Drought conditions have seen Goulburn Valley Water, for the first time in 10 years, release water from Polly McQuinns Reservoir to supplement water for human consumption downstream.
Goulburn Valley Water regional operations manager Daryl Bennett said the authority had been investigating alternative water supply and sourcing opportunities to access additional water for the Euroa Water Treatment Plant, rather than relying on the current limited availability of stored water.
Residents in Euroa and Violet Town are supplied by this treatment plant and have been on Stage 2 water restrictions since April 2019, due to lower catchment inflows and higher temperatures and water usage experienced in the previous years.
“On December 17, we began releasing water from Polly McQuinns Reservoir, which increased flows in the Seven Creeks by one megalitre a day,” Mr Bennett said.
“Due to a drop in water levels, we stopped releasing water on December 30, but we will continue to release water opportunistically when conditions and flows are favourable.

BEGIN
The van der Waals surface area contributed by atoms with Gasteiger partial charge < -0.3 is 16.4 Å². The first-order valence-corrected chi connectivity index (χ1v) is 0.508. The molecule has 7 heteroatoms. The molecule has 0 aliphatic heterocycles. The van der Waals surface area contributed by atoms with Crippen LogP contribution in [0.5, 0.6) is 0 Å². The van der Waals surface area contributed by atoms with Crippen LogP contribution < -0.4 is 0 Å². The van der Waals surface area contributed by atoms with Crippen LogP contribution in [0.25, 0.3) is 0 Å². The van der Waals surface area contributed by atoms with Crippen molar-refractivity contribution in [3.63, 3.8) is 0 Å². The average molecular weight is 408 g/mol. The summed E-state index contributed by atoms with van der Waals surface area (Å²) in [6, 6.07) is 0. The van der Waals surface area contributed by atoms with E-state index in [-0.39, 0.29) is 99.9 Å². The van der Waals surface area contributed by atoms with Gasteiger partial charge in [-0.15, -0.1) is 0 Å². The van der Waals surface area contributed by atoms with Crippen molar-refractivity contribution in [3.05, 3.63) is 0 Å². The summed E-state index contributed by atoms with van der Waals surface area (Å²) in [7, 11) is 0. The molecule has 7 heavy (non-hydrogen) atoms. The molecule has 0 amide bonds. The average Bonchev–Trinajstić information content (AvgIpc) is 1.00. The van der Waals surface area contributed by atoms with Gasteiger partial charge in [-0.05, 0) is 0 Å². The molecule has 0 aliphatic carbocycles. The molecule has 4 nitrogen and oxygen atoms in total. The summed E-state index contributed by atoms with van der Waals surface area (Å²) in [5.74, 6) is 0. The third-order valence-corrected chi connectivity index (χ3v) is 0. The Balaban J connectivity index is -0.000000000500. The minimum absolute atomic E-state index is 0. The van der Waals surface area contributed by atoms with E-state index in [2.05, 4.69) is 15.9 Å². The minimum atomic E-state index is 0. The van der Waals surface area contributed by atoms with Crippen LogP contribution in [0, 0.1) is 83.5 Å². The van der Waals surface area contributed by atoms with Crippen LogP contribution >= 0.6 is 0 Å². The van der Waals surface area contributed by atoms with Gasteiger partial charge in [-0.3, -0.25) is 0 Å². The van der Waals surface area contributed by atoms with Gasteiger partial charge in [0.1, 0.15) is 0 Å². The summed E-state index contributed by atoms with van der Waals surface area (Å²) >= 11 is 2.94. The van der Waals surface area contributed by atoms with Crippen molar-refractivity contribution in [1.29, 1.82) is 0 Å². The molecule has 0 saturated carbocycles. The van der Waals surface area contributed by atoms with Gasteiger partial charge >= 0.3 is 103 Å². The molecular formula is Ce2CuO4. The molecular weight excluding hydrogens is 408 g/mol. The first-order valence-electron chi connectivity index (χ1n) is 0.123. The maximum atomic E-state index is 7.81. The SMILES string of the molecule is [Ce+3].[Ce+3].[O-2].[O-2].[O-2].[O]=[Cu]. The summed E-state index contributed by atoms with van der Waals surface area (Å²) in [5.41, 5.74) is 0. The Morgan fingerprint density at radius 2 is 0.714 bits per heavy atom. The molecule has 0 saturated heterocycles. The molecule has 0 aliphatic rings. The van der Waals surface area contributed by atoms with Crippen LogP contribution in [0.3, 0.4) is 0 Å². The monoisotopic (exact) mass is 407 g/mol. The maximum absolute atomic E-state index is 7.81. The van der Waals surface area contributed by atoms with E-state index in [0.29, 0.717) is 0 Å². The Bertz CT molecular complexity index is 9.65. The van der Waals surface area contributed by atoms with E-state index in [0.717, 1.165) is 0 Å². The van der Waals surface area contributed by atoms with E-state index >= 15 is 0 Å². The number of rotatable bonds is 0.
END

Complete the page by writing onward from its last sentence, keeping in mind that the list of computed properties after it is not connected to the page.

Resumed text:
“We’re conscious of the environmental value of Polly McQuinns Reservoir and the creek downstream, so we’re working closely with the Goulburn Broken Catchment Management Authority to ensure flows remained beneficial for the environment and local animal populations, and water release timing is appropriate.”
Polly McQuinns Reservoir holds about 78 Ml of water, however, the reservoir can be quite shallow in places so water can appear to recede from the banks quite quickly when it’s being released.
Mr Bennett said levels in the reservoir would always be monitored if water was being released to ensure it remained at appropriate levels.
“Since we stopped releasing water in late December, the reservoir level has stabilised and is spilling through the ‘v-notch’ in the wall.
“This is the first time water has been released from Polly McQuinns since 2008 — that release was also part of our strategy to help maximise available water supplies under drought conditions responses.”